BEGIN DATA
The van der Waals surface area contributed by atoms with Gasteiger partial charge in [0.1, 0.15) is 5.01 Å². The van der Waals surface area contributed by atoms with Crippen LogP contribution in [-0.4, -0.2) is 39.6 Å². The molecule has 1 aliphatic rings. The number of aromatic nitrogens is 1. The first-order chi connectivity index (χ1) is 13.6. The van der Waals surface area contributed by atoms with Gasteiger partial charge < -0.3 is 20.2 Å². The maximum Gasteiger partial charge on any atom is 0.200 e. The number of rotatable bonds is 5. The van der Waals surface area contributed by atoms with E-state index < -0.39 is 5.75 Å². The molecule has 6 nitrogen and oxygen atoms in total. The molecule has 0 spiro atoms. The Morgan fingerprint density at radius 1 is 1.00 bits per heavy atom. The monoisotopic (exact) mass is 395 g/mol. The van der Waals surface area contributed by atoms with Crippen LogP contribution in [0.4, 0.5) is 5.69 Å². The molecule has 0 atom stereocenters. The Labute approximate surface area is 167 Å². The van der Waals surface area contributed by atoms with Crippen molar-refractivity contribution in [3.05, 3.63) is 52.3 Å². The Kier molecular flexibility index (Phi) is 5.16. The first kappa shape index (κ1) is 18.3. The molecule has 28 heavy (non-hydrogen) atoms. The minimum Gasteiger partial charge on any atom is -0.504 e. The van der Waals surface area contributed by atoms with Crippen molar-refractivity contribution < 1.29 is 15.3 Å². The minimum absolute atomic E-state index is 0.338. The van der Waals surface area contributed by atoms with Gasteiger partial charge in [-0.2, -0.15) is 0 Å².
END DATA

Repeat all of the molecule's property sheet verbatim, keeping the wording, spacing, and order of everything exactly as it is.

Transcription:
The van der Waals surface area contributed by atoms with Gasteiger partial charge in [0.1, 0.15) is 5.01 Å². The van der Waals surface area contributed by atoms with Crippen LogP contribution in [-0.4, -0.2) is 39.6 Å². The molecule has 1 aliphatic rings. The number of aromatic nitrogens is 1. The first-order chi connectivity index (χ1) is 13.6. The van der Waals surface area contributed by atoms with Gasteiger partial charge < -0.3 is 20.2 Å². The maximum Gasteiger partial charge on any atom is 0.200 e. The number of rotatable bonds is 5. The van der Waals surface area contributed by atoms with E-state index < -0.39 is 5.75 Å². The molecule has 6 nitrogen and oxygen atoms in total. The molecule has 0 spiro atoms. The Morgan fingerprint density at radius 1 is 1.00 bits per heavy atom. The monoisotopic (exact) mass is 395 g/mol. The van der Waals surface area contributed by atoms with Crippen LogP contribution in [0.4, 0.5) is 5.69 Å². The molecule has 0 atom stereocenters. The Labute approximate surface area is 167 Å². The van der Waals surface area contributed by atoms with Crippen molar-refractivity contribution in [3.05, 3.63) is 52.3 Å². The Kier molecular flexibility index (Phi) is 5.16. The first kappa shape index (κ1) is 18.3. The molecule has 28 heavy (non-hydrogen) atoms. The minimum Gasteiger partial charge on any atom is -0.504 e. The van der Waals surface area contributed by atoms with Crippen molar-refractivity contribution < 1.29 is 15.3 Å². The minimum absolute atomic E-state index is 0.338. The van der Waals surface area contributed by atoms with Gasteiger partial charge in [-0.2, -0.15) is 0 Å².